REFLECTIONS: Debating the “Woman Question” in the New Middle East: Women’s Rights, Citizenship, and Social Justice
At first glance, 2014 does not seem like a banner year for women in the Middle East. We heard that ISIS, the Islamic State of Iraq and Syria, was requiring female circumcision around Mosul in Northern Iraq (a claim the group denied). A new law regarding domestic violence in Lebanon failed to criminalize marital rape, apparently thanks to conservative religious opposition.
The prevalence and persuasive power of these headlines about women in the Middle East was part of the reason I was so excited to attend a conference last May entitled, “Debating the “Woman Question” in the New Middle East: Women’s Rights, Citizenship, and Social Justice,” sponsored by the Women Creating Change Initiative at Columbia’s Center for the Study of Social Difference and held at the Columbia Global Center in Amman, Jordan.
The conference brought together scholars and practitioners from five Arab countries in addition to the US and UK. Given that my own doctoral work in Middle Eastern history has been inspired by time I spent working with a women’s rights organization in Syria, I was particularly eager to see what this combination of practical expertise and scholarly attention might produce. Coming from the US, where much of what I see and hear about “women in the Middle East” revolves around stereotypes, it was a privilege to join this group of experts as they reflected on some of the issues facing women and the study of women and gender in the Middle East in the complicated aftermath of the Arab uprisings.
Over the course of an intense weekend in Amman, these scholars and practitioners listened carefully to one another across political, strategic, and theoretical divides. They discussed, on the basis of their close knowledge of the histories and present circumstances of gender politics in particular countries, a set of big questions: How best can women fight for better lives and livelihoods under dire conditions, faced with the intransigence of state power, neoliberal restructuring, and colonial violence in both its historical and contemporary forms? How do discursive traditions or resources, like the languages of human rights, Islam, and shari’a law, enable and constrain women and those who advocate on their behalf?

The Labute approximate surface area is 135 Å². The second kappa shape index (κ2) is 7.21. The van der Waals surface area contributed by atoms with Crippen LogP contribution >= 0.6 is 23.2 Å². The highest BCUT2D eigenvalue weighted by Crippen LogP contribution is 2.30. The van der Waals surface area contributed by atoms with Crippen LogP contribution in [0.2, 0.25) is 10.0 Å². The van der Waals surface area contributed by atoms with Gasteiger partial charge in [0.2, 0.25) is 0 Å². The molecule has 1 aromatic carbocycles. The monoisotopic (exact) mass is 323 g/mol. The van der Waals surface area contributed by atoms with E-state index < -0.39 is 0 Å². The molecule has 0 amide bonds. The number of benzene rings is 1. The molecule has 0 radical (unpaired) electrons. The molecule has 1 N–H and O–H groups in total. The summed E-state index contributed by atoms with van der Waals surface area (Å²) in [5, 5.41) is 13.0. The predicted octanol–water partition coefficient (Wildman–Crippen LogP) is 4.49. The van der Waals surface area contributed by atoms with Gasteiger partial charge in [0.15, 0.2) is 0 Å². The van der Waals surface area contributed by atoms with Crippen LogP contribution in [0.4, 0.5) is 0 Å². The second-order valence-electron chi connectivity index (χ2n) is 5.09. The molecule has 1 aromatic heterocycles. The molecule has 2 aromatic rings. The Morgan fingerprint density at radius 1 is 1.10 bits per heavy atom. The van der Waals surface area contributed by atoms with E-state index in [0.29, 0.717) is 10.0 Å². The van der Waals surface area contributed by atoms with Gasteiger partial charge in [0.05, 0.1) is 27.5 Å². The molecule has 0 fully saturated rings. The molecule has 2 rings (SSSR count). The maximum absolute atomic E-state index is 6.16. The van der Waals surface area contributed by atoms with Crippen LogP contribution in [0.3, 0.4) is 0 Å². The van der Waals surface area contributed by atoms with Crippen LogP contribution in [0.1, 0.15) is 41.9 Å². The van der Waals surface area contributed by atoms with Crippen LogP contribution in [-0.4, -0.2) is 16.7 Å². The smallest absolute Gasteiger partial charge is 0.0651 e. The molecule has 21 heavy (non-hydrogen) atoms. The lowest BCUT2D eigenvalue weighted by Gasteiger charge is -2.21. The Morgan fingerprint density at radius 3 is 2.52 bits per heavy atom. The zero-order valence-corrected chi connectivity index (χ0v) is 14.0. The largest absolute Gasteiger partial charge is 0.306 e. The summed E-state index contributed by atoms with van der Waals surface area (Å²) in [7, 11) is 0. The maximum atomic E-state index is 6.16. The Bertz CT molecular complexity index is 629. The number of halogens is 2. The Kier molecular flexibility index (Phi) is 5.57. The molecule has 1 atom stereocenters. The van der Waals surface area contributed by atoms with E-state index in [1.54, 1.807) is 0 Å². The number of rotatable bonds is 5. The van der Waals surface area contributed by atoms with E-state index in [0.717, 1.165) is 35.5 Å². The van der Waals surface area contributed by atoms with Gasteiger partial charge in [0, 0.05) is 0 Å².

One striking development is that a debate over the “woman question” itself emerged. How, many asked, does it serve us to pose questions and build alliances in terms of “women” and “men,” rather than in terms of class, race, sexuality, or one of the many other kinds of difference that divide human experience? For example, if thinking only in terms of “women” prevents middle-class feminists in Jordan from supporting the demands for a living wage articulated by working-class women as well as men, might it serve us to think more broadly in our scholarship as well as in our political work?
Focusing on women’s experiences, however, did open up an important conversation around the role of law in securing better lives for women. While many had successfully deployed legal strategies and means to further their political and feminist agendas (for example, taking on torture in Egyptian prisons or advocating for women’s concerns to be reflected in the text of the Egyptian Constitution), others were more critical of the law as a panacea. For example, a legal scholar from Palestine argued that, surprisingly, the transition from shari’a courts to civil courts, while presented as a victory for “women’s rights,” may have actually made it more difficult for women to access justice in the courts.
The conversation about the advantages and unexpected consequences of relying on legal strategies and the language of “women’s rights” started out as a conversation about feminist strategy—when and under what circumstances to deploy the language and practice of the law. It became, however, a much larger conversation about the nature of political intervention. Who intervenes, on behalf of whom, and on what grounds? This question elicited a range of responses, but each was grounded in a particular set of political struggles and ethical commitments–making clear that while it is possible and indeed productive to talk about regional transformations, specific knowledges of embodied realities, political dynamics, and historical contexts are key to the questions which motivate and emerge from feminist scholarship and practice.
The workshop convinced me that it these specific knowledges and the conversations they enable that will allow us to move past the stereotypes which so often characterize—and hamper—our approach to the “woman question” in the Middle East.
For more information about the workshop and working group, please visit: http://socialdifference.columbia.edu/projects/gender-religion-and-law-muslim-societies